eFieldnotes (häftad)
Häftad (Paperback / softback)
Antal sidor
University of Pennsylvania Press
Sanjek, Roger
27 illus.
226 x 152 x 23 mm
499 g
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eFieldnotes (häftad)


The Makings of Anthropology in the Digital World

Häftad Engelska, 2015-08-26
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In this volume, sixteen distinguished scholars address the impact of digital technologies on how anthropologists do fieldwork and on what they study. With nearly three billion Internet users and more than four and a half billion mobile phone owners today, and with an ever-growing array of electronic devices and information sources, ethnographers confront a vastly different world from just decades ago, when fieldnotes produced by hand and typewriter were the professional norm. Reflecting on fieldwork experiences both off- and online, the contributors survey changes and continuities since the classic volume Fieldnotes: The Makings of Anthropology, edited by Roger Sanjek, was published in 1990. They also confront ethical issues in online fieldwork, the strictures of institutional review boards affecting contemporary research, new forms of digital data and mediated collaboration, shifting boundaries between home and field, and practical and moral aspects of fieldnote recording, curating, sharing, and archiving. The essays draw upon fieldwork in locales ranging from Japan, Liberia, Germany, India, Jamaica, Zambia, to Iraqi Kurdistan, and with diaspora groups of Brazilians in Belgium and Indonesians of Hadhrami Arab descent. In the United States, fieldwork populations include urban mothers of toddlers and young children, teen tech users, Bitcoin traders, World of Warcraft gamers, online texters and bloggers, and anthropologists themselves. With growing interest in both traditional and digital ethnographic methods, scholars and students in anthropology and sociology, as well as in computer and information sciences, linguistics, social work, communications, media studies, design, management, and policy fields, will find much of value in this engaging and accessibly written volume. Contributors: Jenna Burrell, Lisa Cliggett, Heather A. Horst, Jean E. Jackson, Graham M. Jones, William W. Kelly, Diane E. King, Jordan Kraemer, Rena Lederman, Mary H. Moran, Bonnie A. Nardi, Roger Sanjek, Bambi B. Schieffelin, Mieke Schrooten, Martin Slama, Susan W. Tratner.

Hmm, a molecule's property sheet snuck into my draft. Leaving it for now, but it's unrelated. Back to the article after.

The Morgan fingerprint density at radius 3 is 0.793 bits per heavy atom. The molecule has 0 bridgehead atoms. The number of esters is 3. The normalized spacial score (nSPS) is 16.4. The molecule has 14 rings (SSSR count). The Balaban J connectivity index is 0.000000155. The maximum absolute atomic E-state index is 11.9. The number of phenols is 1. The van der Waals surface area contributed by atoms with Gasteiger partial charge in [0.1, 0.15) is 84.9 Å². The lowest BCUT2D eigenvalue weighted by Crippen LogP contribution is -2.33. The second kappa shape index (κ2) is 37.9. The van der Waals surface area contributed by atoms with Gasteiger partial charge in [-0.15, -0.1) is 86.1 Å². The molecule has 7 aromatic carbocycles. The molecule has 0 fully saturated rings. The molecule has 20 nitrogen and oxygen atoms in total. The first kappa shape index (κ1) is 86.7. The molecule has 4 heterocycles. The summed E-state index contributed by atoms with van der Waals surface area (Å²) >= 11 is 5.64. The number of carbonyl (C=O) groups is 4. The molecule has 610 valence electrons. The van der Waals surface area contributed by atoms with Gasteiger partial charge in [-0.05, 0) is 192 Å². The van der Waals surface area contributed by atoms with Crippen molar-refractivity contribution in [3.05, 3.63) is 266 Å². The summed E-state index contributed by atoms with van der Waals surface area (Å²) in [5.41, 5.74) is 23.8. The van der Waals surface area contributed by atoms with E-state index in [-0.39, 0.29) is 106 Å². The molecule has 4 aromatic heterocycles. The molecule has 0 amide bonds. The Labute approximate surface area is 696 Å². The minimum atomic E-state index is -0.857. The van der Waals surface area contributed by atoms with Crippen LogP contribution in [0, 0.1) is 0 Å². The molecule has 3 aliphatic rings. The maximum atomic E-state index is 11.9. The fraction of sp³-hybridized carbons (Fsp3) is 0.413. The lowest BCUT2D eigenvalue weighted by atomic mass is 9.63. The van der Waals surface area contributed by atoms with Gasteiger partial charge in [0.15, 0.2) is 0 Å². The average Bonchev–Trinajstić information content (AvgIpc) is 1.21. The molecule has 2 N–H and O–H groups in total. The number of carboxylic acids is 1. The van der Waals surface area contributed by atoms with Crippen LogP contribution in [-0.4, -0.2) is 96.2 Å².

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"The 15 articles offer richly nuanced readings of the changing nature of fieldwork and the variety of notes that arise from digital sources . . . A welcome addition to undergraduate and graduate courses on fieldwork methods . . . Highly recommended."-Choice "Published in 1990, Roger Sanjek's landmark edited volume Fieldnotes built on debates associated with Writing Culture and other works of the time, exploring the often unacknowledged but pivotal role of fieldnotes in ethnographic research. eFieldnotes, coedited by Sanjek with Susan Tratner, builds on that legacy with a new set of landmark essays on fieldnotes in the digital age . . . [that] push us to rethink the relationship between the empirical, methodological, and theoretical in ethnographic inquiry-in a context when the digital age threatens the methods and time frames of ethnography, yet simultaneously offers new opportunities for relevance and insight."-Journal of Anthropological Research "From a well-argued exploration of historical continuities between practices and premises in the earlier world of fieldnotes and those characteristic of the current digital terrain, to a sophisticated, complex, and candid discussion of ethics in the broadest sense, eFieldnotes is an extraordinarily interesting and worthy successor to the classic Fieldnotes, and a lively set of provocations on its own."-Donald Brenneis, University of California, Santa Cruz

Övrig information

Roger Sanjek taught anthropology at Queens College, CUNY, from 1972 to 2009. He is the editor of Fieldnotes: The Makings of Anthropology. Susan W. Tratner is Associate Professor at SUNY Empire State College.


Preface -Susan W. Tratner and Roger Sanjek PART I. TRANSFORMATIONS AND CONTINUITIES Chapter 1. From Fieldnotes to eFieldnotes -Roger Sanjek Chapter 2. Digital Technologies, Virtual Communities, Electronic Fieldwork: The Slow Social Science Adapts to High-Tech Japan -William W. Kelly Chapter 3. Changes in Fieldnotes Practice over the Past Thirty Years in U.S. Anthropology -Jean E. Jackson PART II. FIELDWORK OFF- AND ONLINE Chapter 4. The Digital Divide Revisited: Local and Global Manifestations -Mary H. Moran Chapter 5. Writing eFieldnotes: Some Ethical Considerations -Mieke Schrooten Chapter 6. Filesharing and (Im)Mortality: From Genealogical Records to Facebook -Martin Slama PART III. DIGITALLY Mediated Fieldwork and Collegiality Chapter 7. Doing Fieldwork, BRB: Locating the Field on and with Emerging Media -Jordan Kraemer Chapter 8. "Through a Screen Darkly": On Remote, Collaborative Fieldwork in the Digital Age -Jenna Burrell Chapter 9. Being in Fieldwork: Collaboration, Digital Media, and Ethnographic Practice -Heather A. Horst PART IV. ONLINE FIELDWORK AND FIELDNOTES Chapter 10. New York Parenting Discussion Boards: eFieldnotes for New Research Frontiers -Susan W. Tratner Chapter 11. When Fieldnotes Seem to Write Themselves: Ethnography Online -Bonnie A. Nardi Chapter 12. The Ethnography of Inscriptive Speech -Graham M. Jones and Bambi B. Schieffelin PART V. WIDENING COMPLEXITIES AND CONTEXTS Chapter 13. Preservation, Sharing, and Technological Challenges of Longitudinal Research in the Digital Age -Lisa Cliggett Chapter 14. Archiving Fieldnotes? Placing "Anthropological Records" Among Plural Digital Worlds -Rena Lederman Chapter 15. Digital Engagements: Fieldnotes and Queries for Anthropology Prompted by Iraqi Kurdistan in the Information Age -Diane E. King List of Contributors Index